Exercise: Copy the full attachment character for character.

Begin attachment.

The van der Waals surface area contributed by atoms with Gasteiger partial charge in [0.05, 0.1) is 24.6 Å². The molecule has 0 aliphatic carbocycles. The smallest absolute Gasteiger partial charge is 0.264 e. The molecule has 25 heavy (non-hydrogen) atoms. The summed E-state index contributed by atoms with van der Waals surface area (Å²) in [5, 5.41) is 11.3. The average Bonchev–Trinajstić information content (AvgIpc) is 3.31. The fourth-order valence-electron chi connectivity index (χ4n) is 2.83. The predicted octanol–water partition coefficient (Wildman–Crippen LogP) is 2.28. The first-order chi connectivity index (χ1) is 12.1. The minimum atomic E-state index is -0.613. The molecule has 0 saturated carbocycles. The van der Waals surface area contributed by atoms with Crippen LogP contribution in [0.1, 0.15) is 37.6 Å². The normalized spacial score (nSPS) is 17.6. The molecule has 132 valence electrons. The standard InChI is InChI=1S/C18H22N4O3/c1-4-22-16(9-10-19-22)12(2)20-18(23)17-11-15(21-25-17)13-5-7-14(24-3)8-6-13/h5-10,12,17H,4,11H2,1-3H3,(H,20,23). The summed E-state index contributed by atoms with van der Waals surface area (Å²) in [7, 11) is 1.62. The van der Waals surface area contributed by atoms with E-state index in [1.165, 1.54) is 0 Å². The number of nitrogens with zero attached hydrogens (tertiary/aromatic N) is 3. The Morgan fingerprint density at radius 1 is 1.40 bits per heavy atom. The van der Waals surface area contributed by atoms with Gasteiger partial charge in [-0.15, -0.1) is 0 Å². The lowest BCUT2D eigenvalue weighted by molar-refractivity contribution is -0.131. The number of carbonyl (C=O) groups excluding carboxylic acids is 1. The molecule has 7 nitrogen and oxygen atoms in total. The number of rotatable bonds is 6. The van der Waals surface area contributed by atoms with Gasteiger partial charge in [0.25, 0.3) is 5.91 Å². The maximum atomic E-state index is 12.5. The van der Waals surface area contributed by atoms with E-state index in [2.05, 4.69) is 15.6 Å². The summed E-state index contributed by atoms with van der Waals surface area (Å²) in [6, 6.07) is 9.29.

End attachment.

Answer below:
The van der Waals surface area contributed by atoms with Gasteiger partial charge in [0.05, 0.1) is 24.6 Å². The molecule has 0 aliphatic carbocycles. The smallest absolute Gasteiger partial charge is 0.264 e. The molecule has 25 heavy (non-hydrogen) atoms. The summed E-state index contributed by atoms with van der Waals surface area (Å²) in [5, 5.41) is 11.3. The average Bonchev–Trinajstić information content (AvgIpc) is 3.31. The fourth-order valence-electron chi connectivity index (χ4n) is 2.83. The predicted octanol–water partition coefficient (Wildman–Crippen LogP) is 2.28. The first-order chi connectivity index (χ1) is 12.1. The minimum atomic E-state index is -0.613. The molecule has 0 saturated carbocycles. The van der Waals surface area contributed by atoms with Crippen LogP contribution in [0.1, 0.15) is 37.6 Å². The normalized spacial score (nSPS) is 17.6. The molecule has 132 valence electrons. The standard InChI is InChI=1S/C18H22N4O3/c1-4-22-16(9-10-19-22)12(2)20-18(23)17-11-15(21-25-17)13-5-7-14(24-3)8-6-13/h5-10,12,17H,4,11H2,1-3H3,(H,20,23). The summed E-state index contributed by atoms with van der Waals surface area (Å²) in [7, 11) is 1.62. The van der Waals surface area contributed by atoms with E-state index in [1.165, 1.54) is 0 Å². The number of nitrogens with zero attached hydrogens (tertiary/aromatic N) is 3. The Morgan fingerprint density at radius 1 is 1.40 bits per heavy atom. The van der Waals surface area contributed by atoms with Gasteiger partial charge in [-0.15, -0.1) is 0 Å². The lowest BCUT2D eigenvalue weighted by molar-refractivity contribution is -0.131. The number of carbonyl (C=O) groups excluding carboxylic acids is 1. The molecule has 7 nitrogen and oxygen atoms in total. The number of rotatable bonds is 6. The van der Waals surface area contributed by atoms with Gasteiger partial charge in [0.25, 0.3) is 5.91 Å². The maximum atomic E-state index is 12.5. The van der Waals surface area contributed by atoms with E-state index in [2.05, 4.69) is 15.6 Å². The summed E-state index contributed by atoms with van der Waals surface area (Å²) in [6, 6.07) is 9.29.